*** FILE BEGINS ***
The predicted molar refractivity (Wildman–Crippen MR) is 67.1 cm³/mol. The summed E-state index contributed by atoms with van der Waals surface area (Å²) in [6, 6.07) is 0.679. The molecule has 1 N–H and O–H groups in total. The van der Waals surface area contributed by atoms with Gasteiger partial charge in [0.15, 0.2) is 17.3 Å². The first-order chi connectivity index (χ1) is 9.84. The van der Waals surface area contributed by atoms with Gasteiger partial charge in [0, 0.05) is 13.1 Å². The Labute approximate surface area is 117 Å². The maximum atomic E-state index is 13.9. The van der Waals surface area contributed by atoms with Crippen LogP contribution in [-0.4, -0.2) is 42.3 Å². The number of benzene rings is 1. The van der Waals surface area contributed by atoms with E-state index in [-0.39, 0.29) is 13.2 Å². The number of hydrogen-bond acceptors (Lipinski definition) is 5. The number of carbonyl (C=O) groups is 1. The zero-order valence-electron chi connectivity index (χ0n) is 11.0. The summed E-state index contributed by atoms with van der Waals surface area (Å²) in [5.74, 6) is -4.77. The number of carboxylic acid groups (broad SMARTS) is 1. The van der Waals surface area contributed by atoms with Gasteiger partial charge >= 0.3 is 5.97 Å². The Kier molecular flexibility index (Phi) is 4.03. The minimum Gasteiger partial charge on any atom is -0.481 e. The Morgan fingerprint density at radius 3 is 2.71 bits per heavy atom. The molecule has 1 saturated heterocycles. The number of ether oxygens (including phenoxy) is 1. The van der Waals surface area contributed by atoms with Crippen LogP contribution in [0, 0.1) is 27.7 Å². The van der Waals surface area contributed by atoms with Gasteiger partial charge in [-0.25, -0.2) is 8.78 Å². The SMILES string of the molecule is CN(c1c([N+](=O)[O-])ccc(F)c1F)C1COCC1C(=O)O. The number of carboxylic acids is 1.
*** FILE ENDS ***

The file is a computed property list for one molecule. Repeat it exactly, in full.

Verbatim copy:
The predicted molar refractivity (Wildman–Crippen MR) is 67.1 cm³/mol. The summed E-state index contributed by atoms with van der Waals surface area (Å²) in [6, 6.07) is 0.679. The molecule has 1 N–H and O–H groups in total. The van der Waals surface area contributed by atoms with Gasteiger partial charge in [0.15, 0.2) is 17.3 Å². The first-order chi connectivity index (χ1) is 9.84. The van der Waals surface area contributed by atoms with Gasteiger partial charge in [0, 0.05) is 13.1 Å². The Labute approximate surface area is 117 Å². The maximum atomic E-state index is 13.9. The van der Waals surface area contributed by atoms with Crippen LogP contribution in [-0.4, -0.2) is 42.3 Å². The number of benzene rings is 1. The van der Waals surface area contributed by atoms with E-state index in [-0.39, 0.29) is 13.2 Å². The number of hydrogen-bond acceptors (Lipinski definition) is 5. The number of carbonyl (C=O) groups is 1. The zero-order valence-electron chi connectivity index (χ0n) is 11.0. The summed E-state index contributed by atoms with van der Waals surface area (Å²) in [5.74, 6) is -4.77. The number of carboxylic acid groups (broad SMARTS) is 1. The van der Waals surface area contributed by atoms with Gasteiger partial charge >= 0.3 is 5.97 Å². The Kier molecular flexibility index (Phi) is 4.03. The minimum Gasteiger partial charge on any atom is -0.481 e. The Morgan fingerprint density at radius 3 is 2.71 bits per heavy atom. The molecule has 1 saturated heterocycles. The number of ether oxygens (including phenoxy) is 1. The van der Waals surface area contributed by atoms with Crippen LogP contribution in [0, 0.1) is 27.7 Å². The van der Waals surface area contributed by atoms with Gasteiger partial charge in [-0.25, -0.2) is 8.78 Å². The SMILES string of the molecule is CN(c1c([N+](=O)[O-])ccc(F)c1F)C1COCC1C(=O)O. The number of carboxylic acids is 1.